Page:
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Watercolors often have a reputation as an easy-to-master medium. However, beginning artists soon discover that painting with watercolors is trickier than it is portrayed. Even experienced artists find watercolors challenging at times.

You can’t just pick up the paints and brushes and start painting! Watercolors require patience, practice and LOTS of experimenting. You have to know your paints!

How do you get to know your watercolors? Take time to play around, explore, and see how your watercolors work under different conditions. The more you do that, the more flexibility and predictability you get with your paints. There are many ways you can experiment with your watercolors. In this blog post, I will share one such experiment.

Watercolor tips for beginners: timing experiment Julia Henze
Note: Do not try to simply copy my experiment and get the same results. Use your judgment, and observe how your paints work. The result may be different depending on the kinds of brushes, paints and paper you’re using, and also on the humidity in the room!


Timing is often a major factor that determines the success (or failure) of your watercolor sketch. So much can go wrong here! Adding the next layer too quickly or too slowly might lead to unintended results: colors may run and mix with each other, not blend very well or simply not turn out the way you wanted them to.


This quick experiment consists of two parts.

In each of these parts, I have two layers, done with two different colors:

  • the first layer is done with a large brush, a little paint, and lots of water

  • the second layer is done with a smaller brush, a different color, and just a little water

Wet-on-wet Technique

wet-on-wet watercolor experiment  for beginners Julia Henze

Here is what you do:

  1. Moisten the second color by spraying the paint with some water.

  2. Draw the shapes with a pencil: 4 large rectangles + 4 smaller squares in the middle.

  3. Dilute the first color with a large amount of water and color the entire area (all four parts)

  4. Immediately color the first little square with the second color.

  5. Wait 30 seconds and color the second square.

  6. Wait another 30 seconds and color the third square.

  7. Wait another 30 seconds and color the fourth square.

As a result, you have four different samples with different time intervals between the first and the second layers: 0 seconds, 30 seconds, 60 seconds, and 90 seconds.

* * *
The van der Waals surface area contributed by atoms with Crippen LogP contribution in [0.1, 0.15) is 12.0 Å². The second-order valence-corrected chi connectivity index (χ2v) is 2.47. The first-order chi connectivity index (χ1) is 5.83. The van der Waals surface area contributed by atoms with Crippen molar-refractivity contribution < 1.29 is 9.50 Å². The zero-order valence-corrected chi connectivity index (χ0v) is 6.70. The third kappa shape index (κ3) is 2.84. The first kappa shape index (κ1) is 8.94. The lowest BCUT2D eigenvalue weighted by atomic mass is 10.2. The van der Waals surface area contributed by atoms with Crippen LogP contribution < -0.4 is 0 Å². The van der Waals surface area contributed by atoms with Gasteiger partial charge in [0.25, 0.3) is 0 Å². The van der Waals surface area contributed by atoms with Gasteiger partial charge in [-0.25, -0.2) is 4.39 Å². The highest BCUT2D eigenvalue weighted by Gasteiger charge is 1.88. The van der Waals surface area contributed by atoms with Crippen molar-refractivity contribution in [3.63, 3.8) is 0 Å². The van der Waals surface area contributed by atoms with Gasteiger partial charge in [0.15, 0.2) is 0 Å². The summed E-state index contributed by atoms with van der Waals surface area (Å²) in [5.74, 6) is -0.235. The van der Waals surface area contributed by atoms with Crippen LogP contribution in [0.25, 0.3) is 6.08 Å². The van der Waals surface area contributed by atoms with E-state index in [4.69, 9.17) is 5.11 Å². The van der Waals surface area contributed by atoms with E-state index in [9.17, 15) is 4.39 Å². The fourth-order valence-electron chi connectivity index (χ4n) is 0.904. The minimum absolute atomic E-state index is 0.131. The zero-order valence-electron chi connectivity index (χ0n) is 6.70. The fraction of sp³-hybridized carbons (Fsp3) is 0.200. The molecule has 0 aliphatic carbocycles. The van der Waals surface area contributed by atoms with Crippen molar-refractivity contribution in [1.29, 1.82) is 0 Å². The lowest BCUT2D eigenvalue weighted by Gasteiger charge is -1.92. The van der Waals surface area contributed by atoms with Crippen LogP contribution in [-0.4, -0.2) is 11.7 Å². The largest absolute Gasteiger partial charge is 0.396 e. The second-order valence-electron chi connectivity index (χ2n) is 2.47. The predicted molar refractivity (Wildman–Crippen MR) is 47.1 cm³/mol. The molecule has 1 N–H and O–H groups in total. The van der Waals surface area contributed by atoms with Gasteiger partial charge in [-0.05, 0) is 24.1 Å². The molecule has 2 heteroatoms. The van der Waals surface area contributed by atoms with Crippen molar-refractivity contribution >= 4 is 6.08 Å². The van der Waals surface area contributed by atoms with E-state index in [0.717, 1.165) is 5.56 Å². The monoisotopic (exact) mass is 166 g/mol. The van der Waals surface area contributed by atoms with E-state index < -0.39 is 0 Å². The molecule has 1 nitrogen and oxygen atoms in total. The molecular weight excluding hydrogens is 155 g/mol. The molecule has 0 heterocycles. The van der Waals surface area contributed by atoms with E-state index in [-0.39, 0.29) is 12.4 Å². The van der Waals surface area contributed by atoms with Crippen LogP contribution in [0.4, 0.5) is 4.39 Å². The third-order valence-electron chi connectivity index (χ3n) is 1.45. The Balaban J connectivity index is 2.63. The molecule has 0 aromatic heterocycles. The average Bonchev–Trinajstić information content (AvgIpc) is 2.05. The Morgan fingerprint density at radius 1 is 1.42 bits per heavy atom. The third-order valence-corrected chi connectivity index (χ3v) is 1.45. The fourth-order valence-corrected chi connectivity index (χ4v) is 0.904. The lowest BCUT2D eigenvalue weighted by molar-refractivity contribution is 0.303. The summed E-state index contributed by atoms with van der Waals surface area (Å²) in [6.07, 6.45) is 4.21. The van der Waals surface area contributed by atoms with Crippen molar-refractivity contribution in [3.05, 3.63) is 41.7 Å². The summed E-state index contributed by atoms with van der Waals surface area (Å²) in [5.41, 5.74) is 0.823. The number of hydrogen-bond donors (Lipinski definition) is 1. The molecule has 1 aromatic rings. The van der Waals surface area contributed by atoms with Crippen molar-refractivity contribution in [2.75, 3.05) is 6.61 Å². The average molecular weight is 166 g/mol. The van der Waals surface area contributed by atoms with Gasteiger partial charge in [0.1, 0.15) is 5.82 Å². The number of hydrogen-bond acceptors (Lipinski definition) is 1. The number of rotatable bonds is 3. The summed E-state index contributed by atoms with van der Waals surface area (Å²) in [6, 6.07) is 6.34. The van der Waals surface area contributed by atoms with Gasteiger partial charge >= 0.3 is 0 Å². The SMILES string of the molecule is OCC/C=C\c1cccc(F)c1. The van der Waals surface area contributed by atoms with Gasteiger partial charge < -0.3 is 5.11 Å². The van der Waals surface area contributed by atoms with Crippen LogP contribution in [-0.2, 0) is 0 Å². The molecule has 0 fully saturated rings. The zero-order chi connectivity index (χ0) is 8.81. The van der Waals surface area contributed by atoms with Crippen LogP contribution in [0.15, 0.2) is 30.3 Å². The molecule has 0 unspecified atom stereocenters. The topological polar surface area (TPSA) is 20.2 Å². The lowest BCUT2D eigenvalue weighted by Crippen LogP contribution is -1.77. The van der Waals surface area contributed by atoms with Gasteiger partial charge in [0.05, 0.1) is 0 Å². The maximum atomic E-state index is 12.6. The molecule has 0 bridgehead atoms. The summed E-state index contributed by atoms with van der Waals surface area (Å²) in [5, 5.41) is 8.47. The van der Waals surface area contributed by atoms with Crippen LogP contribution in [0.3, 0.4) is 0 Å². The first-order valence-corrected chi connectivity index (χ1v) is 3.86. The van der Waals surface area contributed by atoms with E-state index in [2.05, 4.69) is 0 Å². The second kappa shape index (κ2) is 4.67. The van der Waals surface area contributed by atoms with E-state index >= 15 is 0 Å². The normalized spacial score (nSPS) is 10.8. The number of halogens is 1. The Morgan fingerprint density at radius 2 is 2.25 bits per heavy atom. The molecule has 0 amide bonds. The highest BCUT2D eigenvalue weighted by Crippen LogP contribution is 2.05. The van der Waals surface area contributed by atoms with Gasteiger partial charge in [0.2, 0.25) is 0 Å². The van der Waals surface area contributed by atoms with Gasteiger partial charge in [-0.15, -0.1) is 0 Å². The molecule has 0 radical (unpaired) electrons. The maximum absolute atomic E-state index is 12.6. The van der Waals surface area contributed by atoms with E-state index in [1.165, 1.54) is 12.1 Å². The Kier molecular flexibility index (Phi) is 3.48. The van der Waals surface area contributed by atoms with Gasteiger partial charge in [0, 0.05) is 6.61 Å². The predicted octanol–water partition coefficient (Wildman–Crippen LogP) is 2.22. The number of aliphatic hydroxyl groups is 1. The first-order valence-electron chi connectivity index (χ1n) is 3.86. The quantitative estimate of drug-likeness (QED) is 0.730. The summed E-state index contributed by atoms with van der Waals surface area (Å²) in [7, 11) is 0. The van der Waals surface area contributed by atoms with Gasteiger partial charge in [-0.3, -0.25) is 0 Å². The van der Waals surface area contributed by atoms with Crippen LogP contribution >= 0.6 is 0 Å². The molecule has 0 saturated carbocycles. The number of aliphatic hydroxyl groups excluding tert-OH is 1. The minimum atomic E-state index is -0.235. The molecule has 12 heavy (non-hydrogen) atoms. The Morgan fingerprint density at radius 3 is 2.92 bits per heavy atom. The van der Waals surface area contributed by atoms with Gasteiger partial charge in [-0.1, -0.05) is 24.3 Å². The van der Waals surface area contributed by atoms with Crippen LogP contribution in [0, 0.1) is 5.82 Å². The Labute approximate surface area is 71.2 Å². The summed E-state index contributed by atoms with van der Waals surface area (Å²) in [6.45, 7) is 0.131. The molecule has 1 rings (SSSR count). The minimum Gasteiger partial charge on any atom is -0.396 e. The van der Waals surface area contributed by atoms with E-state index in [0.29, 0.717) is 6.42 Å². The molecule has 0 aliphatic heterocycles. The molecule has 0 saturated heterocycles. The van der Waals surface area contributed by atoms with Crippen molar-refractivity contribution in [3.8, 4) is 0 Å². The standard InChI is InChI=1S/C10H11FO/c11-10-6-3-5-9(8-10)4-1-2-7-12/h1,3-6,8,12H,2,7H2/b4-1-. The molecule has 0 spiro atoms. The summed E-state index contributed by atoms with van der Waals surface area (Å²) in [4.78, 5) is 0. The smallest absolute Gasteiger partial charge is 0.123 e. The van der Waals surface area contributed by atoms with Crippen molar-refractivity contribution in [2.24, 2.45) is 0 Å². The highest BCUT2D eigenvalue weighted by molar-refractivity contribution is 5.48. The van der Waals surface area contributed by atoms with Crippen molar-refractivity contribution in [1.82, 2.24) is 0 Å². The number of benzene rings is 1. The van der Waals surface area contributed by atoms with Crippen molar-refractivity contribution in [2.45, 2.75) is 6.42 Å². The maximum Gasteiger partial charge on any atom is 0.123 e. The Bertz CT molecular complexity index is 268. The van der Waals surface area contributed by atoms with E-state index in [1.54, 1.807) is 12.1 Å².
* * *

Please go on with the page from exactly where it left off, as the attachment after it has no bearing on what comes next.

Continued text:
Now you can see if there is any difference. The blue applied immediately (first square) did not stay within the pencil lines. The second one (30 seconds) ran slightly and pooled slightly at the bottom. The 60- and 90-second samples look the same to me, so I can see there is no point in waiting longer than 60 seconds.

Dry-on-wet Technique

The second experiment is almost identical to the first one, with one exception: I did not moisten the second color in advance. I simply used a wet brush to pick up the color.

Follow the steps outlined above; just skip step#1.

dry-on wet watercolor experiment for beginners Julia Henze

Here you can see that the color did not run regardless of the timing of the second layer. However, the time interval seems to have affected the intensity of the color.

Another factor that can affect the result in both experiments is the amount of paint on your brush.

Beginning artists tend to pick up very little paint; they just touch the paint lightly with the brush, without really filling the brush with it.

Watercolor Paper & Brushes

I did these experiments on Winsor & Newton Professional Watercolor paper.* You might get a different result with different paper. Watercolor paper comes in a variety of qualities: student-grade and professional, smooth and rough, cold- and hot-pressed. Experiment with different kinds of paper if you have a chance. Treat it as an adventure!

*affiliate links

If you would like to know more about my favorite urban sketching supplies, explore my watercolor kit and my gouache kit.


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Hello, I'm Julia Henze.



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